Making Sure Your Donations Are Deductible
By: Clark, Campbell, Lancaster & Munson, P.A.
Q: During the Christmas season I donate money and toys to various organizations. Are these donations tax deductible?
A: Yes, in certain situations charitable donations are tax deductible; however, the situations in which an individual taxpayer may claim a deduction for such donations are relatively limited. As an initial matter, a charitable donation is the donation of money or property to an organization without the actual or anticipated receipt of a benefit. If a donation entitles an individual to merchandise, goods, or services, including admission to a charity ball, theatrical performance, or sporting event, the charitable donation is only that portion of the donation that exceeds the fair market value of the benefit received.
Charitable donations are tax deductible only if the individual taxpayer itemizes his or her deductions and only if the charitable donations were made to an organization that qualifies under Section 170(c) of the Internal Revenue Code. The IRS maintains a searchable database of qualifying organizations that may be accessed at http://apps.irs.gov/app/eos/. Furthermore, the amount of the tax deduction an individual taxpayer may claim for charitable donations in a given year is capped at fifty percent (50%) of the individual’s adjusted gross income. This cap is lowered to thirty percent (30%) of an individual’s adjusted gross income for charitable donations to certain private foundations, veterans’ organizations, fraternal societies, and cemetery organizations.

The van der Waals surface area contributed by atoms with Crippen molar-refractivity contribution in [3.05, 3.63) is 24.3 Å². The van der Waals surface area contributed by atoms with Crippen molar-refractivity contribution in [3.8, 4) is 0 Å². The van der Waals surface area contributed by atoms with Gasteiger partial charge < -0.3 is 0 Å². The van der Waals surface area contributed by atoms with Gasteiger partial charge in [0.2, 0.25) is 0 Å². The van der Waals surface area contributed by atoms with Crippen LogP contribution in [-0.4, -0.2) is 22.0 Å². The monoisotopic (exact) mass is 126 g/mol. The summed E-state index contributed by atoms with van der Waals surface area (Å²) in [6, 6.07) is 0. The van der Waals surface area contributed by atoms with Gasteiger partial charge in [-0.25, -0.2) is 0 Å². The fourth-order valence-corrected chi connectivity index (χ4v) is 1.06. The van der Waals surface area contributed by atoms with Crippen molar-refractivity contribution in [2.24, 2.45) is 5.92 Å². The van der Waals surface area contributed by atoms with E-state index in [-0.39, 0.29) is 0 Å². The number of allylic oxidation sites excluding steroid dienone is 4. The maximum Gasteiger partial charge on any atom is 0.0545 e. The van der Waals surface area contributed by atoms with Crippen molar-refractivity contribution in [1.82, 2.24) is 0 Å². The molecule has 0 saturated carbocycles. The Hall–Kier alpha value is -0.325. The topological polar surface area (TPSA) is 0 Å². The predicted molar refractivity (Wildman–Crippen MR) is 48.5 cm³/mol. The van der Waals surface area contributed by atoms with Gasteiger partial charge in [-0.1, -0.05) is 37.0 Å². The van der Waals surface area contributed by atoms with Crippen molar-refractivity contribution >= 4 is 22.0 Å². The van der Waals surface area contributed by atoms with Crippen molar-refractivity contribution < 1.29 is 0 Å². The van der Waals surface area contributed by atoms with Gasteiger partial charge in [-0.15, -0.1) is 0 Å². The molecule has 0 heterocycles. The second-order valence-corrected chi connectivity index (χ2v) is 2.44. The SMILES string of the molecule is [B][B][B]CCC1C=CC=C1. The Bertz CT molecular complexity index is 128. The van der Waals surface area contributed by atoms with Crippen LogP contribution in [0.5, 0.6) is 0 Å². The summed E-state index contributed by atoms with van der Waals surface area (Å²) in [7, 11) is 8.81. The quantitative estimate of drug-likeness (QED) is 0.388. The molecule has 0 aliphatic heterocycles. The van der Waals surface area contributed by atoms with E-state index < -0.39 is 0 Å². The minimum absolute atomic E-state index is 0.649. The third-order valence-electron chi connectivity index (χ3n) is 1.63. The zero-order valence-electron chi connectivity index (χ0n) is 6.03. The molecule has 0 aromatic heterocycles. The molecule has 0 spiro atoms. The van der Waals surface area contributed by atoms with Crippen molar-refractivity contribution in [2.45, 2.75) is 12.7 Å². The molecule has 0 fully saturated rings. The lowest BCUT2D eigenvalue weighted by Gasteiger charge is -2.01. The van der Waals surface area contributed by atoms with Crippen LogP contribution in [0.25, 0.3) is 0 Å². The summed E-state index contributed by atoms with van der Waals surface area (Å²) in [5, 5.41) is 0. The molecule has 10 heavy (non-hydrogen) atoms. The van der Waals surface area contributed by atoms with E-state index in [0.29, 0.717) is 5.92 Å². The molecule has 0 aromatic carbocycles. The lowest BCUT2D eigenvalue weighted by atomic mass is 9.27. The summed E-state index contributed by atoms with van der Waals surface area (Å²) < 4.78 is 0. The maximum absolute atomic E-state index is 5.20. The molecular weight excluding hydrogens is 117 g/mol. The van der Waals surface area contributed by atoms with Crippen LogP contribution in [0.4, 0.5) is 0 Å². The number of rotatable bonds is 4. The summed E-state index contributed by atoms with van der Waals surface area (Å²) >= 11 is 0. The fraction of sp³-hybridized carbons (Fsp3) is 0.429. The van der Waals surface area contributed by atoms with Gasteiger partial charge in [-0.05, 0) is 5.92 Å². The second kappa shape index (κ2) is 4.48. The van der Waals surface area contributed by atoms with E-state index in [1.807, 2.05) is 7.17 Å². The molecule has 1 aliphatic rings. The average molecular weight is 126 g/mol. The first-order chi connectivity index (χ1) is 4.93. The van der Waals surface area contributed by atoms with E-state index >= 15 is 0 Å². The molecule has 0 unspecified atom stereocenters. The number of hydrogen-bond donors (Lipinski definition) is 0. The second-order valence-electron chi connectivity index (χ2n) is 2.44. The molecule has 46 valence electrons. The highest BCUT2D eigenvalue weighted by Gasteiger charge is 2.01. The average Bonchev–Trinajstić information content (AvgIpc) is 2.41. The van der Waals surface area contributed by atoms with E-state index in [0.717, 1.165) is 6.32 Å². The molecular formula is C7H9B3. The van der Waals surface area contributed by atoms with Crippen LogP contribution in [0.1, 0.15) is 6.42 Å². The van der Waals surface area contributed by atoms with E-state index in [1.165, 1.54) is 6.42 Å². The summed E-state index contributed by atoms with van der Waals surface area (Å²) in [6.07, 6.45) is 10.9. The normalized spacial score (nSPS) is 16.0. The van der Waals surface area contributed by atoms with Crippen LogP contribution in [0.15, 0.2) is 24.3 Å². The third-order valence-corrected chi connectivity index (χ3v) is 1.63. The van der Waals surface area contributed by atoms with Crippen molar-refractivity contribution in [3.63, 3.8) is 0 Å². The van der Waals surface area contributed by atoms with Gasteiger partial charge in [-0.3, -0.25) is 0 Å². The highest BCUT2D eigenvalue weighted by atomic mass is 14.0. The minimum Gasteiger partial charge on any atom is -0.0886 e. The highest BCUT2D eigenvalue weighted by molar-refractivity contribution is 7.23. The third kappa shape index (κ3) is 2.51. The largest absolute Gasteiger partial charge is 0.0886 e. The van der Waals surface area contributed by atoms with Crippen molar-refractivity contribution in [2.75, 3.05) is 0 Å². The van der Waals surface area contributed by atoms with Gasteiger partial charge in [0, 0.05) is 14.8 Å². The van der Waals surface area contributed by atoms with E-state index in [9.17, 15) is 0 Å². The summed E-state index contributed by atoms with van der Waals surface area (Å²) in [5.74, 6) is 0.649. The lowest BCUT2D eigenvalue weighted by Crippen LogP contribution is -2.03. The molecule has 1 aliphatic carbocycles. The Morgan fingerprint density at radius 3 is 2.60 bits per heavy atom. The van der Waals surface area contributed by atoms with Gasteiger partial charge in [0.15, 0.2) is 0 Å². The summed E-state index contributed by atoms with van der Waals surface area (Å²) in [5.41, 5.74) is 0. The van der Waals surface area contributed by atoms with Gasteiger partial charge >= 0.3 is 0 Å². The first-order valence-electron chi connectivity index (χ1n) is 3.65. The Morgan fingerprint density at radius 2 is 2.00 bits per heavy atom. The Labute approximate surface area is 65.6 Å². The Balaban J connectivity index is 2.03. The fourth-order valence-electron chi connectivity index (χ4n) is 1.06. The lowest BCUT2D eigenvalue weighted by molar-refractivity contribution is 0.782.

Finally, most charitable donations must be substantiated. Donations of household items, such as toys, clothes, furniture, and appliances, worth $250.00 or more must be substantiated by a written acknowledgement from the charity receiving the donation. Such acknowledgement must include the name of the charity receiving the donation, the date of the donation, and a reasonably-detailed description of the items donated. Donations of money, regardless of the method of payment or amount, must be substantiated by a bank record or a written acknowledgement from the charity receiving the donation. Cancelled checks and bank, credit union, or credit card statements are generally sufficient to substantiate a donation of money. Due to these substantiation requirements, you should ensure that you obtain a written acknowledgement when you donate cash or significant amounts of property.
The January 1st edition of “The Law” will discuss gift certificates, credit memos and refunds. Questions may be submitted online to email@example.com.
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